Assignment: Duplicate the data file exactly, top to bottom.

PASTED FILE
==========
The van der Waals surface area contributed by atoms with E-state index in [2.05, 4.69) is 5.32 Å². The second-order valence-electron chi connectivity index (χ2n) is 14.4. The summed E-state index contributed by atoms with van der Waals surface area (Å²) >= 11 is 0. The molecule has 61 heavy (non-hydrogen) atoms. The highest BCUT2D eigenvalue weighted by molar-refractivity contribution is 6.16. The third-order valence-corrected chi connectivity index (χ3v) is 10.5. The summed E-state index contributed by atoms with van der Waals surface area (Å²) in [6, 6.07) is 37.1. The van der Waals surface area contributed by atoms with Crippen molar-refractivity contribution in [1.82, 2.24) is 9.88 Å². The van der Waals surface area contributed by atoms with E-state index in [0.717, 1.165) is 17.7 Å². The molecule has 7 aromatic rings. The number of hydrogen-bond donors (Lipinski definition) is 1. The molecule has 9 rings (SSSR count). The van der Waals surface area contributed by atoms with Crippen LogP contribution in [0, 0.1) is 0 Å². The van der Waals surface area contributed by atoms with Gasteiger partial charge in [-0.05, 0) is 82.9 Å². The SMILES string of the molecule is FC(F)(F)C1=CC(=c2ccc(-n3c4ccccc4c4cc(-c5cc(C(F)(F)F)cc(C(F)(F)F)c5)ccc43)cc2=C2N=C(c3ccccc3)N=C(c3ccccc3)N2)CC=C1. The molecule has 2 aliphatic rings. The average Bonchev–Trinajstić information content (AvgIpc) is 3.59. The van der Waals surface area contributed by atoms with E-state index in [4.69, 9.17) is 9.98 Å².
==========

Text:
The van der Waals surface area contributed by atoms with E-state index in [2.05, 4.69) is 5.32 Å². The second-order valence-electron chi connectivity index (χ2n) is 14.4. The summed E-state index contributed by atoms with van der Waals surface area (Å²) >= 11 is 0. The molecule has 61 heavy (non-hydrogen) atoms. The highest BCUT2D eigenvalue weighted by molar-refractivity contribution is 6.16. The third-order valence-corrected chi connectivity index (χ3v) is 10.5. The summed E-state index contributed by atoms with van der Waals surface area (Å²) in [6, 6.07) is 37.1. The van der Waals surface area contributed by atoms with Crippen molar-refractivity contribution in [1.82, 2.24) is 9.88 Å². The van der Waals surface area contributed by atoms with E-state index in [0.717, 1.165) is 17.7 Å². The molecule has 7 aromatic rings. The number of hydrogen-bond donors (Lipinski definition) is 1. The molecule has 9 rings (SSSR count). The van der Waals surface area contributed by atoms with Crippen LogP contribution in [0, 0.1) is 0 Å². The van der Waals surface area contributed by atoms with Gasteiger partial charge in [-0.05, 0) is 82.9 Å². The SMILES string of the molecule is FC(F)(F)C1=CC(=c2ccc(-n3c4ccccc4c4cc(-c5cc(C(F)(F)F)cc(C(F)(F)F)c5)ccc43)cc2=C2N=C(c3ccccc3)N=C(c3ccccc3)N2)CC=C1. The molecule has 2 aliphatic rings. The average Bonchev–Trinajstić information content (AvgIpc) is 3.59. The van der Waals surface area contributed by atoms with E-state index in [4.69, 9.17) is 9.98 Å².